• In the embodiment illustrated, the headset 102 includes an ear mount 108 and a control unit housing 106. The control unit housing 106 houses, e.g., a microphone and speaker, transceiver, and various user controls, as will be explained in greater detail below. The ear mount 108 typically supports the headset 102 on the ear or the user. The ear mount 108 includes a hook that has a shape that complements the external contour of the user's ear. In some embodiments, the hook portion may be elastically deformed so as to be easily wrapped around the user's ear.
  • The control unit housing 106 may various user controls 107, 109, such as an on/off switch and a call answer switch, respectively, as will be explained in greater detail below. In operation, the headset 102 receives audible calling party identification information from the cellular telephone 104. The user can then accept the call, typically by depressing the call answer button 109, although in some embodiments, voice control techniques may be used.
  • A block diagram of an exemplary system in accordance with embodiments of the present invention is shown in FIG. 2A. In particular, FIG. 2A illustrates a system in which the headset 102 a receives caller identification information and performs a text-to-speech conversion on it and then delivers an audible caller identification information to the user via the speaker.
  • The system includes headset 102 a and a telephone 104 a. In some embodiments, the cellular telephone 104 a may implement one or more elements of the methods disclosed herein. As shown, the cellular telephone 104 a includes control logic 212 a and cellular transceiver 214 a. The cellular transceiver 214 a allows communication over a cellular telephone network, such as a GSM or GPRS based cellular telephone network. The control logic 212 a generally controls operation of the cellular telephone and, in some embodiments, implements caller identification unit 213 a in accordance with embodiments of the present invention. In addition, the control logic 212 a may interface to a peripheral device transceiver 218 a, which may implement, for example, a low power, short range RF transceiver, such as a Bluetooth compatible transceiver.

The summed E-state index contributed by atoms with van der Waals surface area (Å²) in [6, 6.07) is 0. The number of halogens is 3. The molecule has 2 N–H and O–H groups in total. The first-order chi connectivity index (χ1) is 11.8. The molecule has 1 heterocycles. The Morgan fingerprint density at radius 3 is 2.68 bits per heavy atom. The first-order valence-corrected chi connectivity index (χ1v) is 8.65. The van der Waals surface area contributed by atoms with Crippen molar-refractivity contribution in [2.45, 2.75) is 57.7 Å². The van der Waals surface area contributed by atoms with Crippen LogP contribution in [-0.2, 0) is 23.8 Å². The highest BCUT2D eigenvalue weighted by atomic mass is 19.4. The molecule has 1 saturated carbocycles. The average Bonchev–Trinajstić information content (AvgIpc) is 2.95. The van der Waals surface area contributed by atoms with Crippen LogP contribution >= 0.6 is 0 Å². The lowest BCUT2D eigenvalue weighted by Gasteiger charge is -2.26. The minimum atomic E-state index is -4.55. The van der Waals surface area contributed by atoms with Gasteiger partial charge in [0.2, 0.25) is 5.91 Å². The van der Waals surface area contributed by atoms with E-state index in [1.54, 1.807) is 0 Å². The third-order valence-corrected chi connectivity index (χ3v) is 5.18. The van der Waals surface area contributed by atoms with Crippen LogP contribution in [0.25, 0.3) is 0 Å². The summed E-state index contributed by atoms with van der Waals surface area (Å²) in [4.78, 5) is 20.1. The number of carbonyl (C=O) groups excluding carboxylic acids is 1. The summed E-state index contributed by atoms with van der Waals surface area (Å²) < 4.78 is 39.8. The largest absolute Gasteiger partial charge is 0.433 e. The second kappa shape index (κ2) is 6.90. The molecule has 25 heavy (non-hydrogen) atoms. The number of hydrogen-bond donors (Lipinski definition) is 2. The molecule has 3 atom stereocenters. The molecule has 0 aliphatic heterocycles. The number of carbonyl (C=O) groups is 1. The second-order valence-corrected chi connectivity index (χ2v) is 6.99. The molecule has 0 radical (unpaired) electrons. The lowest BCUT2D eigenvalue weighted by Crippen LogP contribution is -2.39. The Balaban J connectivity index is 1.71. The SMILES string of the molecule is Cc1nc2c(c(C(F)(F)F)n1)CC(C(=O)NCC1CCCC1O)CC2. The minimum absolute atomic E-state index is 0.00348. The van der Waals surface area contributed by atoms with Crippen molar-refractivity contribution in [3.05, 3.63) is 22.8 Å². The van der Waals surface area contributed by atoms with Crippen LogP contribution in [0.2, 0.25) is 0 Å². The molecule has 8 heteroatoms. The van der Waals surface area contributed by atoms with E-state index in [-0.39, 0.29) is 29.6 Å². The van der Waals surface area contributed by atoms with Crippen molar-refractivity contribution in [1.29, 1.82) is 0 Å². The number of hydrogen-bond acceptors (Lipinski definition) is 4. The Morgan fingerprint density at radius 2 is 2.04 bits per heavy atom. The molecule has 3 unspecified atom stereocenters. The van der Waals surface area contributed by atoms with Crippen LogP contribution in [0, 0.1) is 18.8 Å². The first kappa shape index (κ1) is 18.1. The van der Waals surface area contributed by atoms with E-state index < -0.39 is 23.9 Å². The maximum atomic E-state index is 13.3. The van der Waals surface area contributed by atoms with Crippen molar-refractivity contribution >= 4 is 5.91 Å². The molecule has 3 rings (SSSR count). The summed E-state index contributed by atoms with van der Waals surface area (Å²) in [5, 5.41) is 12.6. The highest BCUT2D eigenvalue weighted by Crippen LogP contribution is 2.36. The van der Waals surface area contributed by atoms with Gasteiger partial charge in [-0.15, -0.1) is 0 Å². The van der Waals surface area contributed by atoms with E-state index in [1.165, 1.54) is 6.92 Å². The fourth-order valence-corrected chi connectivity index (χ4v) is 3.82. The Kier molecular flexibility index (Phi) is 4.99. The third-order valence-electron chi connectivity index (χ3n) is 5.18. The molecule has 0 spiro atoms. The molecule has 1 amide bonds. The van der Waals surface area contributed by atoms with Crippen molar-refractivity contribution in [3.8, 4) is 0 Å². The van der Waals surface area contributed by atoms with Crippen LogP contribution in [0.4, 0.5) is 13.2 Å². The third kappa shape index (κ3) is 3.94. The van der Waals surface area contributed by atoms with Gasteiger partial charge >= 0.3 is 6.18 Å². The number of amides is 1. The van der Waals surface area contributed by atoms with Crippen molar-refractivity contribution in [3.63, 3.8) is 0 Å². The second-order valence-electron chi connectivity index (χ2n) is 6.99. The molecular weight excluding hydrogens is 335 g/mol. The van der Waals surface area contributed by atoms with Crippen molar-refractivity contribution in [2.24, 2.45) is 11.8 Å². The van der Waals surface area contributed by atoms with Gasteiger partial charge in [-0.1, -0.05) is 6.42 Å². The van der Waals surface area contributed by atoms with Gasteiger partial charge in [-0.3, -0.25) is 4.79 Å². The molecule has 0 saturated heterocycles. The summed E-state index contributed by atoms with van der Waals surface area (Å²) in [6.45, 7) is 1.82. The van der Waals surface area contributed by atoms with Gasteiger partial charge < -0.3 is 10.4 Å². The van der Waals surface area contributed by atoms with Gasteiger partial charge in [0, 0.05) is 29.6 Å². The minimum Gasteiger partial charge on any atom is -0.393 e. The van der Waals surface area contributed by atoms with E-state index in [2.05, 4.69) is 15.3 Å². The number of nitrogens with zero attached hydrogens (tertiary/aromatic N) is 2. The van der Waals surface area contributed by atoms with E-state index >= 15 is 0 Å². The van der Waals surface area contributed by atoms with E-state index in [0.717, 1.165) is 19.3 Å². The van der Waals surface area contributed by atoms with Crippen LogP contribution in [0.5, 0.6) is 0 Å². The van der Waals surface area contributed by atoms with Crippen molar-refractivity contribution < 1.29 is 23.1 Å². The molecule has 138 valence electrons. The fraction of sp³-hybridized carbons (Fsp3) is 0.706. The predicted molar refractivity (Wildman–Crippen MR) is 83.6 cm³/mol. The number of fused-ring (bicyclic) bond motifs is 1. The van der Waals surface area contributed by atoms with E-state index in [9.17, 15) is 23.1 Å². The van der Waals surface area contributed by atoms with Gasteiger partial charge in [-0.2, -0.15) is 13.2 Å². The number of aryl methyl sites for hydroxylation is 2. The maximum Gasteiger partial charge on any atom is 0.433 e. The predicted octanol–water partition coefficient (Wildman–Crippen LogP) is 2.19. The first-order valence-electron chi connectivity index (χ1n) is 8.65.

• The control logic 212 a interfaces to a memory 216 a for storing, among other things, contact or address lists. The control logic 212 a also interfaces to a user interface(s) 220 a. The user interface(s) 220 a can include a keypad 226 a , speaker 222 a, microphone 228 a, and display 224 a. The keypad 226 a may include one or more “hard” keys and may be implemented in whole or in part as a cursor pointing device in association with one or more “virtual” keys on the display 224 a. In general, a user may make use of the keypad 226 a and display 224 a to enter contact information, and may speak into the microphone 228 a to provide the audio input(s). It is noted that other interfaces, such as voice activated interfaces may be provided. Thus, the figure is exemplary only.
  • The headset 102 a includes control logic 202 a that generally controls operation of the headset. The control logic 202 a controls operation of a transceiver 204 a for communicating with the cellular telephone 104 a. As noted above, the transceiver 204 a may implement a low power, short range transceiver, such as a Bluetooth transceiver for communicating with transceiver 218 a on the cellular telephone 104 a. In addition, the control logic 202 a includes or is in communication with user interfaces, such as a speaker 208 a, microphone 210 a, and one or more control buttons or switches 107 a, 109 a, such as an ON/OFF switch 107 a and an accept/reject call switch 109 a.
  • In addition, in accordance with embodiments of the present invention, the control unit 202 a includes or is in communication with a caller ID control unit 206 a. The caller ID control unit 206 a includes a caller ID receiver/decoder 209 a and a voice generator or text-to-speech unit 207 a.
  • In operation, the cellular telephone 104 a receives caller identification information at the caller identification unit 213 a, for example, while the telephone is ringing to indicate an incoming call. The cellular telephone 104 a then relays the information to the headset 102 a's caller id receiver 209 a. The caller id receiver 209 a provides the information to the text-to-speech unit 207 a, which converts the incoming caller id information to an audible format, which is then spoken or played out to the user via the speaker 208 a. Any suitable text-to-speech engine may be employed.